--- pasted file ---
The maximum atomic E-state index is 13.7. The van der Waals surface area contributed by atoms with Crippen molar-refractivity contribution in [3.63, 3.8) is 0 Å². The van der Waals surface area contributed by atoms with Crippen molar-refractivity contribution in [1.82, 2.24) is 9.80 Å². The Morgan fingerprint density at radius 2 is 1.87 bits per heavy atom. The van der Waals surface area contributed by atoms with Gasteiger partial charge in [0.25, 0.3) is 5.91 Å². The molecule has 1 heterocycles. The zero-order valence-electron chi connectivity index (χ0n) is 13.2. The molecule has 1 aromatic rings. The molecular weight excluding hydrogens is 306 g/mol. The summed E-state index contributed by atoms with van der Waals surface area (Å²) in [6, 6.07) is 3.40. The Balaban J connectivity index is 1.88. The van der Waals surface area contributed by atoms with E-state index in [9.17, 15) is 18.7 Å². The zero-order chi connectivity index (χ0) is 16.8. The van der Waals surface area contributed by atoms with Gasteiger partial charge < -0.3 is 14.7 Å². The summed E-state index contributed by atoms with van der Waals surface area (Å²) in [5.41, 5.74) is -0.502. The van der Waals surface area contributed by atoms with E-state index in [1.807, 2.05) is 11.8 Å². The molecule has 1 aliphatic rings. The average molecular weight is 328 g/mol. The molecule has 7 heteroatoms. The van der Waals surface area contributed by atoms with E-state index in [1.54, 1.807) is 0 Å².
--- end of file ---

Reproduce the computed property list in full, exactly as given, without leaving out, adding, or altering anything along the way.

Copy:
The maximum atomic E-state index is 13.7. The van der Waals surface area contributed by atoms with Crippen molar-refractivity contribution in [3.63, 3.8) is 0 Å². The van der Waals surface area contributed by atoms with Crippen molar-refractivity contribution in [1.82, 2.24) is 9.80 Å². The Morgan fingerprint density at radius 2 is 1.87 bits per heavy atom. The van der Waals surface area contributed by atoms with Gasteiger partial charge in [0.25, 0.3) is 5.91 Å². The molecule has 1 heterocycles. The zero-order valence-electron chi connectivity index (χ0n) is 13.2. The molecule has 1 aromatic rings. The molecular weight excluding hydrogens is 306 g/mol. The summed E-state index contributed by atoms with van der Waals surface area (Å²) in [6, 6.07) is 3.40. The Balaban J connectivity index is 1.88. The van der Waals surface area contributed by atoms with E-state index in [9.17, 15) is 18.7 Å². The zero-order chi connectivity index (χ0) is 16.8. The van der Waals surface area contributed by atoms with Gasteiger partial charge < -0.3 is 14.7 Å². The summed E-state index contributed by atoms with van der Waals surface area (Å²) in [5.41, 5.74) is -0.502. The van der Waals surface area contributed by atoms with E-state index in [1.807, 2.05) is 11.8 Å². The molecule has 1 aliphatic rings. The average molecular weight is 328 g/mol. The molecule has 7 heteroatoms. The van der Waals surface area contributed by atoms with E-state index in [1.54, 1.807) is 0 Å².